However, the police harbored skepticism regarding Layne’s self-defense claim. That’s because they initially observed no physical signs of distress in her when she was apprehended at the house. Even the beaded bracelet she was wearing showed no signs of being torn off during the alleged violent confrontation with Hoffman. Additionally, the 911 call raised doubts, as a person supposedly making threats and being an imminent danger, as she claimed, would unlikely take the time to make a 911 call.

The police uncovered additional evidence that contradicted Layne’s narrative. Notably, they found blood inside the magazine of the gun, indicating that once the bullets were depleted, she had the opportunity to remove the magazine and reload it, suggesting she was not in immediate danger. However, the most damning evidence against her came from the nature of the bullet wounds. The forensic report revealed that the bullets were fired from varying distances. Coupled with the discovery of blood on all floors of the house, including the basement, officials surmised Hoffman was being pursued while he was being shot.

Testimonies from other individuals played a crucial role in constructing a case against Layne too. Sandra’s husband, Fred Layne, when questioned about his whereabouts, revealed that his wife had instructed him to run errands an hour before the incident. Significantly, he claimed to not know about her purchase of a gun, strengthening the police’s suspicion of clear, premeditated murder. Additionally, Layne’s daughter and Hoffman’s mother, Jennifer Hoffman, informed the police that her mother had a history of physical abuse and had often displayed violent tendencies during the former’s childhood.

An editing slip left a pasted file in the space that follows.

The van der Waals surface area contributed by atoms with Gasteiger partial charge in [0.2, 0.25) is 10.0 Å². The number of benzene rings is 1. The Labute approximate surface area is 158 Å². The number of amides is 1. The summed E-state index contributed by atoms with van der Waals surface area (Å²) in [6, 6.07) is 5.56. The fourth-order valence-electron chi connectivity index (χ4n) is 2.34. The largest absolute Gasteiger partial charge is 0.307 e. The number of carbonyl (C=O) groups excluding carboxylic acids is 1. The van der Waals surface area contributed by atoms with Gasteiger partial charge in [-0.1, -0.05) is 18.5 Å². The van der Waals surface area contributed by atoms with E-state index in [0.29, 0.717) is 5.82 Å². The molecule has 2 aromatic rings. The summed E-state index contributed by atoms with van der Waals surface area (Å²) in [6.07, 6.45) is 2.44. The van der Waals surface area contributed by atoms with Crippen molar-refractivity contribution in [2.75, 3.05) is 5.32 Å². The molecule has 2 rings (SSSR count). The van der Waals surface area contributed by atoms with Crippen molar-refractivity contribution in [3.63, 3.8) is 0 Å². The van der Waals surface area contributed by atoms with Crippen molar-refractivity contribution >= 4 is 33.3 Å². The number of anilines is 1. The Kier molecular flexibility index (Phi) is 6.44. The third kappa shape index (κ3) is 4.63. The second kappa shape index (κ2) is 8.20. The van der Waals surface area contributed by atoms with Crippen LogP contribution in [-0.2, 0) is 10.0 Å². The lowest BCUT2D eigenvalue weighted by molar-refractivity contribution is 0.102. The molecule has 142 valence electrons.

Sandra Layne is in Prison Today

Sandra Layne was charged with open murder, which is a legal term in Michigan that encompasses both first-degree murder and second-degree murder. Open murder charges allow the jury to determine the appropriate degree of murder based on the evidence presented during the trial. Her trial commenced on March 13, lasting a lengthy period due to the conflicting character portrayals presented by the defense and prosecution. The prosecution depicted Layne as a cold and calculating woman who intentionally killed her grandson, while the defense portrayed her as a frightened and helpless elderly grandmother acting in self-defense.

Layne, at the age of 75, was deemed guilty of second-degree murder by the jury. Additionally, she faced a conviction for possession of a firearm in the commission of a felony. Her sentencing included a minimum of 20 years and a maximum of 40 years for the second-degree murder charge, coupled with a mandatory two-year sentence for using a gun in the commission of the crime. Currently 86 years old, she is serving her sentence at the Women’s Huron Valley Correctional Facility in Michigan. Her earliest eligibility for release is set for 2034.

Read More: Monique Baugh Murder: Where Are Lyndon Wiggins, Cedric Berry, and Berry Davis Now?